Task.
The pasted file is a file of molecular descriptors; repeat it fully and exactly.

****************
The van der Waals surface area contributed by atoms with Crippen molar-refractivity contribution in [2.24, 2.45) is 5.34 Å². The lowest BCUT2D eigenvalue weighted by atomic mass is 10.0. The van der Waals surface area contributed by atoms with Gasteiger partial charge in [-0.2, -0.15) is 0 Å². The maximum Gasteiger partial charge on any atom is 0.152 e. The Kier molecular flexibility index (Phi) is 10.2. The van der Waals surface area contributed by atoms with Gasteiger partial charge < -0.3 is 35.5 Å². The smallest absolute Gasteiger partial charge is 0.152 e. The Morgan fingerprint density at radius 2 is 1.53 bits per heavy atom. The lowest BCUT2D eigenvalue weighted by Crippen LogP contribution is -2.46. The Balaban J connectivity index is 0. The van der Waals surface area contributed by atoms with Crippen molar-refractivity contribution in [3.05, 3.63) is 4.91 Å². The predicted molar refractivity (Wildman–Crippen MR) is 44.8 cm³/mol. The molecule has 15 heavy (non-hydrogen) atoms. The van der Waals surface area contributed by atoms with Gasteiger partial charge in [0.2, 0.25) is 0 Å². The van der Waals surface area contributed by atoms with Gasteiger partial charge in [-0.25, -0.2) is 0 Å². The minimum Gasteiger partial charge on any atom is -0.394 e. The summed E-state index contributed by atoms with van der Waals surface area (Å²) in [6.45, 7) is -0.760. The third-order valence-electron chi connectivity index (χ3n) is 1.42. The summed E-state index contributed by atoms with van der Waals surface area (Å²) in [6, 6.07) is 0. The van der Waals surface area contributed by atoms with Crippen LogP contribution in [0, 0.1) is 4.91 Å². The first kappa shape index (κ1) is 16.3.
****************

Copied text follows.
The van der Waals surface area contributed by atoms with Crippen molar-refractivity contribution in [2.24, 2.45) is 5.34 Å². The lowest BCUT2D eigenvalue weighted by atomic mass is 10.0. The van der Waals surface area contributed by atoms with Gasteiger partial charge in [-0.2, -0.15) is 0 Å². The maximum Gasteiger partial charge on any atom is 0.152 e. The Kier molecular flexibility index (Phi) is 10.2. The van der Waals surface area contributed by atoms with Gasteiger partial charge < -0.3 is 35.5 Å². The smallest absolute Gasteiger partial charge is 0.152 e. The Morgan fingerprint density at radius 2 is 1.53 bits per heavy atom. The lowest BCUT2D eigenvalue weighted by Crippen LogP contribution is -2.46. The Balaban J connectivity index is 0. The van der Waals surface area contributed by atoms with Crippen molar-refractivity contribution in [3.05, 3.63) is 4.91 Å². The predicted molar refractivity (Wildman–Crippen MR) is 44.8 cm³/mol. The molecule has 15 heavy (non-hydrogen) atoms. The van der Waals surface area contributed by atoms with Gasteiger partial charge in [0.2, 0.25) is 0 Å². The van der Waals surface area contributed by atoms with Gasteiger partial charge in [-0.25, -0.2) is 0 Å². The minimum Gasteiger partial charge on any atom is -0.394 e. The summed E-state index contributed by atoms with van der Waals surface area (Å²) in [6.45, 7) is -0.760. The third-order valence-electron chi connectivity index (χ3n) is 1.42. The summed E-state index contributed by atoms with van der Waals surface area (Å²) in [6, 6.07) is 0. The van der Waals surface area contributed by atoms with Crippen LogP contribution in [0, 0.1) is 4.91 Å². The first kappa shape index (κ1) is 16.3.